HIV and Our Youth

KEY FINDINGS

1. HIV hits close to home for many young people of color.

Due to a combination of social inequities and where the disease initially took hold, HIV has disproportionately affected Black and Latino populations. The uneven impact of HIV is reflected in the starkly differing views and experiences reported by those of different races.

About three times as many Blacks and Latinos, as whites, say HIV today is a “very serious” issue for people they know.

National Survey of Young Adults on HIV/AIDS chart: How serious of a concern is HIV for people you know?

Almost twice as many Blacks, as whites or Latinos, say they know someone living with or who has died of HIV. One in five Blacks have a family member or close friend affected by HIV.

National Survey of Young Adults on HIV/AIDS 15

About a third of Black and Latino young people say they worry about getting HIV; approximately half as many whites express concern about their own risk.

National Survey of Young Adults on HIV/AIDS 16

2. Many are not aware of advances in HIV prevention and treatment.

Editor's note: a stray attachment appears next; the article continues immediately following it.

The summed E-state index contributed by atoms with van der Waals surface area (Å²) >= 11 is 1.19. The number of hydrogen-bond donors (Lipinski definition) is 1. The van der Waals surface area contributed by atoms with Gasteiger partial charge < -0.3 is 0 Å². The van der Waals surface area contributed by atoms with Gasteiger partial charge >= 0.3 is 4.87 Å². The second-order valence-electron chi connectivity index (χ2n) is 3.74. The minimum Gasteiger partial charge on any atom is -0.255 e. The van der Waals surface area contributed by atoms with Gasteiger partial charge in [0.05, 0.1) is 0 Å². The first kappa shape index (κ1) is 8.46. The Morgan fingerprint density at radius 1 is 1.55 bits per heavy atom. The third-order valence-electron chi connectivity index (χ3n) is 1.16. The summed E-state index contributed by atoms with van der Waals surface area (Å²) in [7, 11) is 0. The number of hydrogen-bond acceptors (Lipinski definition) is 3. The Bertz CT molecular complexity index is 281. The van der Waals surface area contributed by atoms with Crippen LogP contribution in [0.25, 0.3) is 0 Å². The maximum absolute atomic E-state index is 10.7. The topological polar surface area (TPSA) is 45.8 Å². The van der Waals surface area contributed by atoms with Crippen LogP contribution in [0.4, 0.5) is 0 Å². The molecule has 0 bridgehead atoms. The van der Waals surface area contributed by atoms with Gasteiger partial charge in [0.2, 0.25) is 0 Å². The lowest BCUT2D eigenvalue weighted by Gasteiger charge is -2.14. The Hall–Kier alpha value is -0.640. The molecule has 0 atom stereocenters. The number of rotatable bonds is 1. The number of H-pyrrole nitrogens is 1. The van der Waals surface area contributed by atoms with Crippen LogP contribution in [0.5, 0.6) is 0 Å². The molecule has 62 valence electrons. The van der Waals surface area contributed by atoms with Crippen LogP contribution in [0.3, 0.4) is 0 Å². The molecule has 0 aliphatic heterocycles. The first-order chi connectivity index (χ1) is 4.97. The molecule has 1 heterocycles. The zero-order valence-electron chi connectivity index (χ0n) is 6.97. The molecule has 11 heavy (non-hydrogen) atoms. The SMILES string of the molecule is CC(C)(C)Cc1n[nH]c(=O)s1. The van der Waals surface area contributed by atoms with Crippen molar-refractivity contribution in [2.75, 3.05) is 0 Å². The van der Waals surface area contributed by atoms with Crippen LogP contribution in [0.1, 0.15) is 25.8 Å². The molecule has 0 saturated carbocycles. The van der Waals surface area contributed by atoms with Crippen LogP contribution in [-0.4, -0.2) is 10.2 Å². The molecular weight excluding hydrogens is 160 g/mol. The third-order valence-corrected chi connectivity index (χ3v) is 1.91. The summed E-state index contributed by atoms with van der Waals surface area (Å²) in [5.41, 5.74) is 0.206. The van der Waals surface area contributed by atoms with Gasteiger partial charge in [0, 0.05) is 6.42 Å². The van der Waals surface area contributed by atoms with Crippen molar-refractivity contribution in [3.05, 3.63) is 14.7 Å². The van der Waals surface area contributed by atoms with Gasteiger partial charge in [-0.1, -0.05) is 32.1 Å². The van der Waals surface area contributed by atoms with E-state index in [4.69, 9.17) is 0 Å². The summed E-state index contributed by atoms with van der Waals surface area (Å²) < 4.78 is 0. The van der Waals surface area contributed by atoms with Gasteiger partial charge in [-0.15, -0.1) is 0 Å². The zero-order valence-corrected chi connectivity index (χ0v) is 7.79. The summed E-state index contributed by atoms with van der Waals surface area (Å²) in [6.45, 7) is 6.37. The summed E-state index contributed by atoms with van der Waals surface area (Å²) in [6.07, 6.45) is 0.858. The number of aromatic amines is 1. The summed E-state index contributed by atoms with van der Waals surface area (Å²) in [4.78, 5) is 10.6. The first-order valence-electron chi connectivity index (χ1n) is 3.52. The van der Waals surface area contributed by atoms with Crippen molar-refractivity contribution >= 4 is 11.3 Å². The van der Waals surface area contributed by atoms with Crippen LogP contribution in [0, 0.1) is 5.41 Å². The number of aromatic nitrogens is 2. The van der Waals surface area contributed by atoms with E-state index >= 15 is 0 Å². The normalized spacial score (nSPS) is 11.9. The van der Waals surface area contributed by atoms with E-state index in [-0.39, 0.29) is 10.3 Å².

In the five years since PrEP, the pill to protect against HIV, was approved by the Food & Drug Administration, only about one in ten young adults know about the prevention option.

When taken as prescribed, PrEP is highly effective in protecting against HIV. PrEP is also a significant advance in that it provides women with the first HIV prevention tool that they can control themselves.

National Survey of Young Adults on HIV/AIDS 17

There are also gaps in understanding of how the medications used to treat HIV work. While most young adults are generally aware of the health benefits of antiretrovirals (or ARVs), many understate their effectiveness and few know they also prevent the spread of the virus.

ARVs work to reduce the viral load to levels undetectable by standard lab tests. Studies show that when the viral load is less than 200 copies of virus per milliliter of blood, long-term health is greatly improved and sexual transmission of the virus is extremely unlikely, if not impossible.

National Survey of Young Adults on HIV/AIDS chart: How effective are current HIV treatment options

3. Stigma and misperceptions about HIV persist.

Most young people today say they would be comfortable having people with HIV as friends or work colleagues, but when it comes to other situations, the stigma of the disease is evident.

National Survey of Young Adults on HIV/AIDS chart: How comfortable would you be

Providing insight into what may be behind the stigma, the survey also reveals a lack of understanding among some about how HIV is and is not transmitted.

National Survey of Young Adults on HIV/AIDS 20

4. HIV testing is occurring less than generally recommended.